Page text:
Alexander Hamilton Gave His Life For The Electoral College. That Was a Good Thing.

Jeff Cunningham
3 min readJun 14, 2022


If you are wondering about the Electoral College, this map explains it. Without electors, New Yorkers and Californians would make all decisions for the rest of the country. Imagine Iowans campaigning in Malibu to reject a tax on corn? Or Oregonians asking New Yorkers to give them fishing limits? The electoral college was invented to safeguard against what the founders called “tyranny of the majority. The electoral college solved a flaw in democracy that would have otherwise led to monarchy. Here’s the backstory:

In the summer of 1787, Constitutional Convention delegates in Philadelphia agreed that the new country they created would not have a king but rather an elected executive. But they could not agree on how to choose that President.

Pennsylvania delegates said picking a president “embarrassed them more than any other subject.” The delegates would not have approved the Constitution if no decision had been reached. The founders understood they had to compromise to ensure ratification. Selecting the President was one of those compromises (as was maintaining slavery created under British rule).

Some delegates at the Constitutional Convention thought that letting Congress pick the President would provide a buffer from what Thomas Jefferson referred to as the “well-meaning, but uninformed people” who “could not know eminent characters and qualifications and the actual selection decision.”

Others were concerned that Congress might choose a weak executive to prevent the President from wielding power, reducing the effectiveness of one of the system’s checks and balances. In addition, the President might feel indebted to Congress.

Virginia delegate James Madison was concerned that giving Congress the power to select the president “would render it the executor as well as the maker of laws, and then … tyrannical laws may be made that they may be executed in a tyrannical manner.”

They agreed on a compromise that created the Electoral College. The final approach debated was that of popular election. Some delegates viewed the President as the “guardian of the people,” whom the public should elect directly. The Southern states objected, arguing that they would be disadvantaged in a popular election in proportion to their actual populations because of the large numbers of enslaved people in those states who could not vote. This was eventually resolved — in one of those many compromises — by counting each enslaved person as three-fifths of a free person for the purposes of representation.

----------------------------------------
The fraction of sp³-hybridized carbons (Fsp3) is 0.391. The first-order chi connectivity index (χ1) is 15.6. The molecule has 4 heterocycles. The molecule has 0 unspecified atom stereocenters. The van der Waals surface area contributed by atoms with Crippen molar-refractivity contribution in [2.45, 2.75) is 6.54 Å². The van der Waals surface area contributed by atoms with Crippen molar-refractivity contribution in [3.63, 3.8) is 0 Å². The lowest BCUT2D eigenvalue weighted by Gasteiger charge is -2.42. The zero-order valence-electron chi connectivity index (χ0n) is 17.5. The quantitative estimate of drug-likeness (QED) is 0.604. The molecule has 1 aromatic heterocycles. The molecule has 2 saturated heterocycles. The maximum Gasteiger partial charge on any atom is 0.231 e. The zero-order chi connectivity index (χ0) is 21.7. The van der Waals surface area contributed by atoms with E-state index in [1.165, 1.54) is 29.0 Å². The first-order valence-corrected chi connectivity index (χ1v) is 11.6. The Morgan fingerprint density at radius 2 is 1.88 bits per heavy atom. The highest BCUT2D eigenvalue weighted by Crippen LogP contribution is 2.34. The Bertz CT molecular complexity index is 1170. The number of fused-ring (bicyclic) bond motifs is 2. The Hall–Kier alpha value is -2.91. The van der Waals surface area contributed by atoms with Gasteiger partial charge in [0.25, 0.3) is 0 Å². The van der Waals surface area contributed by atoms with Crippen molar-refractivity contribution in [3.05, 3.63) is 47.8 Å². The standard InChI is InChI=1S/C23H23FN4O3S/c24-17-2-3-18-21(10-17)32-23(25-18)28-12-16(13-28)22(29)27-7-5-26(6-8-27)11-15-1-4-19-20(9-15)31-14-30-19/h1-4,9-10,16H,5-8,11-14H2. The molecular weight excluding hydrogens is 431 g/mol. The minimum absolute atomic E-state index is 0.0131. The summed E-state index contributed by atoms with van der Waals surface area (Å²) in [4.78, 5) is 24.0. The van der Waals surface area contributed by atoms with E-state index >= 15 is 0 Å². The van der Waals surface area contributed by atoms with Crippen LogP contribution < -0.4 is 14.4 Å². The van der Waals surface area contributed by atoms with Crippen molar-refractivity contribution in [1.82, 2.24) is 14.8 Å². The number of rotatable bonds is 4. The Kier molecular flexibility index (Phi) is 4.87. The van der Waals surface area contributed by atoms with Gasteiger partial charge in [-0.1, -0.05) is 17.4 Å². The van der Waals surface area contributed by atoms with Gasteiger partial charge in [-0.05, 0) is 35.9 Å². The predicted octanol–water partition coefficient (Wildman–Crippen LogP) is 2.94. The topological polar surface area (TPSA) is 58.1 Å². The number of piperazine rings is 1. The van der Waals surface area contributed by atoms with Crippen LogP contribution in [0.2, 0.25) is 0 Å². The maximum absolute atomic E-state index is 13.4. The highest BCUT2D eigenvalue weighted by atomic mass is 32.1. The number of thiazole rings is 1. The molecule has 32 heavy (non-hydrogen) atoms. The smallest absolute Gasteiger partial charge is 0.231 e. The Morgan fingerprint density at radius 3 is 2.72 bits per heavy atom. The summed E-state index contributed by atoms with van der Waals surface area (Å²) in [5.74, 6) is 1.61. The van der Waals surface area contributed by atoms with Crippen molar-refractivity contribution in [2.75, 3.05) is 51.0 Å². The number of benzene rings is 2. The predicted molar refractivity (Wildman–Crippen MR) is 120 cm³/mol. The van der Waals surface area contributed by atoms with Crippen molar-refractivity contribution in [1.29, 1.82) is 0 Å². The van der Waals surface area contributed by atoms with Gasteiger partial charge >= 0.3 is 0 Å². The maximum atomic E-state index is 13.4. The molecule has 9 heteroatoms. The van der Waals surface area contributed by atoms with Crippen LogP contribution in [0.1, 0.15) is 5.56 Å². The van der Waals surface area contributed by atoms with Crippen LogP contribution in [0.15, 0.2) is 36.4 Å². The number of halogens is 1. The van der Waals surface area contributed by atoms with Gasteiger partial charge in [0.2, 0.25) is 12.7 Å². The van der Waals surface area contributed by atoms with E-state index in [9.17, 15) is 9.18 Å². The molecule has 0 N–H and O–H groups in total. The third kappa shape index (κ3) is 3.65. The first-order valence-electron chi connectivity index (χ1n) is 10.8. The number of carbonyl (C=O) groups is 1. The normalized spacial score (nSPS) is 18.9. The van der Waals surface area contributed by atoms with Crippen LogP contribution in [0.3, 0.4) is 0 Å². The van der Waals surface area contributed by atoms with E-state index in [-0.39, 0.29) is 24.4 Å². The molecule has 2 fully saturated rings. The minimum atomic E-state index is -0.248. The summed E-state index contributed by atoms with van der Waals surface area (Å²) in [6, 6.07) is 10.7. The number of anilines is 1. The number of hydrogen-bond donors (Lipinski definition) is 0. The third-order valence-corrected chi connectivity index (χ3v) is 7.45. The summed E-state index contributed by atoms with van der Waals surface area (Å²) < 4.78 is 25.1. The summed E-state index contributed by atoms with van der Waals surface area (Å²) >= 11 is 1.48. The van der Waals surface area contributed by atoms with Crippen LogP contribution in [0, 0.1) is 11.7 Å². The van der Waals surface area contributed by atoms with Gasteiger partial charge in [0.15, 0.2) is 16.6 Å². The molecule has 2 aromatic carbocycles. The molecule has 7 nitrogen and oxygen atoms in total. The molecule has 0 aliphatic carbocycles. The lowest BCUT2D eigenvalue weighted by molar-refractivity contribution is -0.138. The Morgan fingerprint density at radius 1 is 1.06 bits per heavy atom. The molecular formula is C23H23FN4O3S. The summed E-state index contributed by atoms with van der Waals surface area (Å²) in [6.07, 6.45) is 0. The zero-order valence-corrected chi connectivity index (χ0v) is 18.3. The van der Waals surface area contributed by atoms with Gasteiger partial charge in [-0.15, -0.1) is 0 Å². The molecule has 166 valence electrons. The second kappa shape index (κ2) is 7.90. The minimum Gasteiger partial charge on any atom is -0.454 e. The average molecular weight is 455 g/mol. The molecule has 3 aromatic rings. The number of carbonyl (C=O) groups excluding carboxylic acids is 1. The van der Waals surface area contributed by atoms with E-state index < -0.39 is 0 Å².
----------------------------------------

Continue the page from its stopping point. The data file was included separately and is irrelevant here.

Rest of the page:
The delegates appointed a committee of 11 — one from each state at the Constitutional Convention — to solve this knotty problem, which they called the “Grand Committee on Postponed Questions,” and charged with resolving how to elect the President.”

In the beginning, six of the 11 members preferred national popular elections. But they realized the Southern states would not agree to it.

On Sept. 4, 1787, the committee proposed adopting a system of electors, through which the people and the states would help choose the President. It’s not clear which delegate came up with the idea.

Alexander Hamilton and the other founders were reassured that neither public ignorance nor outside influence would affect the choice of a nation’s leader. They believed that the electors would ensure that only a qualified person became President.

But the original system — in which the winner of the Electoral College would become President and the runner-up became vice president — fell apart when Democratic-Republican running mates Thomas Jefferson and Aaron Burr tied in the Electoral College. Under the terms laid out in the Constitution, the outgoing House of Representatives chose between Jefferson and Burr. Neither Burr nor Jefferson was able to win on the first 35 ballots of the contingent election, as most Federalist representatives backed Burr and all Democratic-Republican representatives backed Jefferson.

Hamilton favored Jefferson over Burr and convinced several Federalists to switch their support to Jefferson, giving Jefferson a victory on the 36th ballot. Jefferson became the President, and the House ultimately chose Burr as vice president. Everyone knows how that worked out eventually for Hamilton.



Jeff Cunningham

Writing about extraordinary lives. Came for the people; stayed for the stories.